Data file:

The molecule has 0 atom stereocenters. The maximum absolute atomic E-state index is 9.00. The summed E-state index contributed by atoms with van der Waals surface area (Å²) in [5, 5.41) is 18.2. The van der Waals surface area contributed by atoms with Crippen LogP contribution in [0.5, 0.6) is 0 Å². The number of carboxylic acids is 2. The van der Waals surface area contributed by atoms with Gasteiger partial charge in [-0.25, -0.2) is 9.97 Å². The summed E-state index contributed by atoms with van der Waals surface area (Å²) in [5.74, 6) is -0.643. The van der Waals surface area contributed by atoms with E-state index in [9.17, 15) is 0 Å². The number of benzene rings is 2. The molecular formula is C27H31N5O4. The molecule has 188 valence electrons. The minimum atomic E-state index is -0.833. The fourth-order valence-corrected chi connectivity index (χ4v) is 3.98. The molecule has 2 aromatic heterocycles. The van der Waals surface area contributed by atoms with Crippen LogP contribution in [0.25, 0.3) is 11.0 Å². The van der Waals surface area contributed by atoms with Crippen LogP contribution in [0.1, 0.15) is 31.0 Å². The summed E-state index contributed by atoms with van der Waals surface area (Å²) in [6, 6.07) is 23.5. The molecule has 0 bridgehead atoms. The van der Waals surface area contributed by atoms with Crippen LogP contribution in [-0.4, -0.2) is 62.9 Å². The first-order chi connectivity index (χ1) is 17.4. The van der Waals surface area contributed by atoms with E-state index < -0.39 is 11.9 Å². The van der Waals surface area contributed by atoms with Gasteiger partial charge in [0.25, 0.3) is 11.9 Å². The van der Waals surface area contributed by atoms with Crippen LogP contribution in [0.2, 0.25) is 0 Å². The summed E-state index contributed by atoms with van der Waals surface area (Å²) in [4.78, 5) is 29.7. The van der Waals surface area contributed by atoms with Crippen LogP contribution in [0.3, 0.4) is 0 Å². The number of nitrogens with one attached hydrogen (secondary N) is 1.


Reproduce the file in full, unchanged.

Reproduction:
The molecule has 0 atom stereocenters. The maximum absolute atomic E-state index is 9.00. The summed E-state index contributed by atoms with van der Waals surface area (Å²) in [5, 5.41) is 18.2. The van der Waals surface area contributed by atoms with Crippen LogP contribution in [0.5, 0.6) is 0 Å². The number of carboxylic acids is 2. The van der Waals surface area contributed by atoms with Gasteiger partial charge in [-0.25, -0.2) is 9.97 Å². The summed E-state index contributed by atoms with van der Waals surface area (Å²) in [5.74, 6) is -0.643. The van der Waals surface area contributed by atoms with E-state index in [9.17, 15) is 0 Å². The number of benzene rings is 2. The molecular formula is C27H31N5O4. The molecule has 188 valence electrons. The minimum atomic E-state index is -0.833. The fourth-order valence-corrected chi connectivity index (χ4v) is 3.98. The molecule has 2 aromatic heterocycles. The van der Waals surface area contributed by atoms with Crippen LogP contribution in [0.25, 0.3) is 11.0 Å². The van der Waals surface area contributed by atoms with Crippen LogP contribution in [0.1, 0.15) is 31.0 Å². The summed E-state index contributed by atoms with van der Waals surface area (Å²) in [6, 6.07) is 23.5. The molecule has 0 bridgehead atoms. The van der Waals surface area contributed by atoms with Crippen LogP contribution in [-0.4, -0.2) is 62.9 Å². The first-order chi connectivity index (χ1) is 17.4. The van der Waals surface area contributed by atoms with E-state index < -0.39 is 11.9 Å². The van der Waals surface area contributed by atoms with Gasteiger partial charge in [0.25, 0.3) is 11.9 Å². The van der Waals surface area contributed by atoms with Crippen LogP contribution in [0.2, 0.25) is 0 Å². The summed E-state index contributed by atoms with van der Waals surface area (Å²) in [4.78, 5) is 29.7. The van der Waals surface area contributed by atoms with Crippen LogP contribution in [0.3, 0.4) is 0 Å². The number of nitrogens with one attached hydrogen (secondary N) is 1.